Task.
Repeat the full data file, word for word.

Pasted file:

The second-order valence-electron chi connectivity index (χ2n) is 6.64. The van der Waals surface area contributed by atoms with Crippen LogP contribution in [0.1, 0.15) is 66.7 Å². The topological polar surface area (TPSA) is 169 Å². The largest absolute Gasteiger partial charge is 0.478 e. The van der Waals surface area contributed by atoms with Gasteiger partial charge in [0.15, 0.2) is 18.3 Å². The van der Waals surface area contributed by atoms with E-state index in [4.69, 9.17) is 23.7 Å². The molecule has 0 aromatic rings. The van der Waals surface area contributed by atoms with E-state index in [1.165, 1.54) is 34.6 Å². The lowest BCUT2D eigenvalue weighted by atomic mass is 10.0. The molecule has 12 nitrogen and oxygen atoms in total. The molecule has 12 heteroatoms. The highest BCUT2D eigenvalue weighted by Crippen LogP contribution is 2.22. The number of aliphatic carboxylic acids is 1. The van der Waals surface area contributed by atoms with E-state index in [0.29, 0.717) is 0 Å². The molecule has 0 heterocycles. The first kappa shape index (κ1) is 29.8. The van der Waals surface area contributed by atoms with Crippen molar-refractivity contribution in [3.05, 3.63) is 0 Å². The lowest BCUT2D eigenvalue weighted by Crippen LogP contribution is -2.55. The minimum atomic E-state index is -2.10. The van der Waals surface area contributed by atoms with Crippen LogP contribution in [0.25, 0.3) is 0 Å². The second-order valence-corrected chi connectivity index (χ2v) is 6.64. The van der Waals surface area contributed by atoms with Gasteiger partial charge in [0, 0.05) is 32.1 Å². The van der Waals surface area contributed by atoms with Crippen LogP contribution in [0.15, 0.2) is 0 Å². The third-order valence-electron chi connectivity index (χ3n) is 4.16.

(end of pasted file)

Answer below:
The second-order valence-electron chi connectivity index (χ2n) is 6.64. The van der Waals surface area contributed by atoms with Crippen LogP contribution in [0.1, 0.15) is 66.7 Å². The topological polar surface area (TPSA) is 169 Å². The largest absolute Gasteiger partial charge is 0.478 e. The van der Waals surface area contributed by atoms with Gasteiger partial charge in [0.15, 0.2) is 18.3 Å². The van der Waals surface area contributed by atoms with E-state index in [4.69, 9.17) is 23.7 Å². The molecule has 0 aromatic rings. The van der Waals surface area contributed by atoms with E-state index in [1.165, 1.54) is 34.6 Å². The lowest BCUT2D eigenvalue weighted by atomic mass is 10.0. The molecule has 12 nitrogen and oxygen atoms in total. The molecule has 12 heteroatoms. The highest BCUT2D eigenvalue weighted by Crippen LogP contribution is 2.22. The number of aliphatic carboxylic acids is 1. The van der Waals surface area contributed by atoms with E-state index in [0.29, 0.717) is 0 Å². The molecule has 0 heterocycles. The first kappa shape index (κ1) is 29.8. The van der Waals surface area contributed by atoms with Crippen molar-refractivity contribution in [3.05, 3.63) is 0 Å². The lowest BCUT2D eigenvalue weighted by Crippen LogP contribution is -2.55. The minimum atomic E-state index is -2.10. The van der Waals surface area contributed by atoms with Crippen LogP contribution in [0.25, 0.3) is 0 Å². The second-order valence-corrected chi connectivity index (χ2v) is 6.64. The van der Waals surface area contributed by atoms with Gasteiger partial charge in [0, 0.05) is 32.1 Å². The van der Waals surface area contributed by atoms with Crippen LogP contribution in [0.15, 0.2) is 0 Å². The third-order valence-electron chi connectivity index (χ3n) is 4.16.